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Does increased legislation really help?


There are many calls for greater legislation; whenever there is a complaint these days the answer is to increase the bulk of the Law. I believe that we should rip it up instead and let the market decide.

More rules for holiday letting on the horizon! 

Pressure groups such as Generation Rent and Shelter have seen a spectacular back-fire from their demands to add to a landlords' burden. We have seen changes in the Tax regime that punish the small landlord yet allow corporate landlords unfair advantage. This has resulted in spiralling rents. We see ever-increasing demands on the standards of properties, energy performance and increasing HMO standards, even the imposition of A-band council tax on the smallest of rooms. We have a younger generation that believes that they are entitled to superior housing at little cost to themselves, presumably on the basis that, as landlords have more, they should pay more. In earlier times, before ASTs, property owners would simply 'buy and hold' and lock up their properties without tenants. This is making a comeback with foreign investors in London and will be the end result of increased tenants' rights.

This is having a surprising shift in 2022, as large numbers of landlords move to the lightly-regulated serviced accommodation sector. I have had several enquiries this month from HMO owners keen to change their business model to serviced accommodation, in brief, if you have a C3/C4 small HMO it is allowable if you let the house as a whole but beware! You could lose your HMO status so get your planning verified first; you need to check your finance and insurance as well.

The Government are scrambling to keep up by making, of course, more legislation to hammer the property owners. Wales are discussing double or quadruple council tax for second homes, the Cornish (as ever) are biting the hand that feeds them with complaints about destroyed communities and their poor youngsters forced to leave the area to seek their fortunes, village schools closing and only being able to buy sourdough at £4.50 instead of Mothers' Pride (99p) in the local shop. Does this impact Portsmouth at all? After all, a Southsea holiday home is hardly the stuff of the Islington dinner-party set but plenty of people love to come here for a good, honest break with a bit of night-life and shopping and to soak up our Naval heritage. Latest figures are showing 608 active rentals on Airbnb, surprisingly, this is less than last year, what could be happening? I suspect that the intensity of work required to run a holiday let is not to the liking of most investors, the yield is dropping off compared to the last few years so, as ever, we must keep our businesses agile to stay ahead of the game. Those that plunged into holiday letting have been shaken by lockdown and none of us is getting any younger, living life to the full is not compatible with changing guest linen.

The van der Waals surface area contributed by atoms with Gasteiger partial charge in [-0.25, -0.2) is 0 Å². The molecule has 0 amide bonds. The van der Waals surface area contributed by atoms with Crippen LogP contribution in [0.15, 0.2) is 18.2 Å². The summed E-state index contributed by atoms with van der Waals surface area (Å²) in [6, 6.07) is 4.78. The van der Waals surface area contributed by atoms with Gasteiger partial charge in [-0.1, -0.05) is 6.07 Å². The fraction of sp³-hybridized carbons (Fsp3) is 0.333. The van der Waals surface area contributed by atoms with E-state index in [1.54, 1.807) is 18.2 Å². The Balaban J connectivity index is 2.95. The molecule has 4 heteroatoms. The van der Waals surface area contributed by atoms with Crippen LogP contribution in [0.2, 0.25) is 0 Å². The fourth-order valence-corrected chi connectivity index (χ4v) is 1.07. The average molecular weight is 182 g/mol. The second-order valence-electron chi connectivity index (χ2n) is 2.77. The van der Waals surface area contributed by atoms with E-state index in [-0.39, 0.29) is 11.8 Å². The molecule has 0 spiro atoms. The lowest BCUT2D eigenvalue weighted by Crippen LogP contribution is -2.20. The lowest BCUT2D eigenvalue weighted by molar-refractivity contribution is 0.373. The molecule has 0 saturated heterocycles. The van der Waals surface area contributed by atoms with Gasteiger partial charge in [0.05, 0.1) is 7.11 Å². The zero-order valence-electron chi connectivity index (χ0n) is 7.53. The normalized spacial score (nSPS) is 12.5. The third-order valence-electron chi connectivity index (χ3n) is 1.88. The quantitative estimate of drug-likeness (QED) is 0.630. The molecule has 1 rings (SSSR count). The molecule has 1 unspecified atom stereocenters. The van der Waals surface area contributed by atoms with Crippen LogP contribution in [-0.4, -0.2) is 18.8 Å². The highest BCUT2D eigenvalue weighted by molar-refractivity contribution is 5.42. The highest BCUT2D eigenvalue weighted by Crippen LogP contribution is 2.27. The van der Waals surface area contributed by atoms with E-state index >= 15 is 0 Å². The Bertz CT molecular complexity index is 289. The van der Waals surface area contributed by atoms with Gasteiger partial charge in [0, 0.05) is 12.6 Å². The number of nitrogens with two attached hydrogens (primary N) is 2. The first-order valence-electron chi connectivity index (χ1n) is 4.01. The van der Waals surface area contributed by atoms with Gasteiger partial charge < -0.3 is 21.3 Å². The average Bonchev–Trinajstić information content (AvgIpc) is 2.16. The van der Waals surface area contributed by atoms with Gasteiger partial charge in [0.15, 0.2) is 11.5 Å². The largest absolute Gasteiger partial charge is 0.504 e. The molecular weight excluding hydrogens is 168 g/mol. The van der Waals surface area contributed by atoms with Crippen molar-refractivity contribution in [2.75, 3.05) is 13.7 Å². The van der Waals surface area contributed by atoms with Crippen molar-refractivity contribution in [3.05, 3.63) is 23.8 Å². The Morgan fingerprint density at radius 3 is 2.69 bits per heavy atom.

In my own business the adapted bungalow for disabled guests showed a shaky start and a few nervous tremors, however, thanks to some guerrilla marketing from Sylvia we have now secured a full calendar well into next year…we are pressing ahead with the second one, and now that we have some firm figures the 'watchers' are coming out of the woodwork to work with us to create more such projects, happy days!

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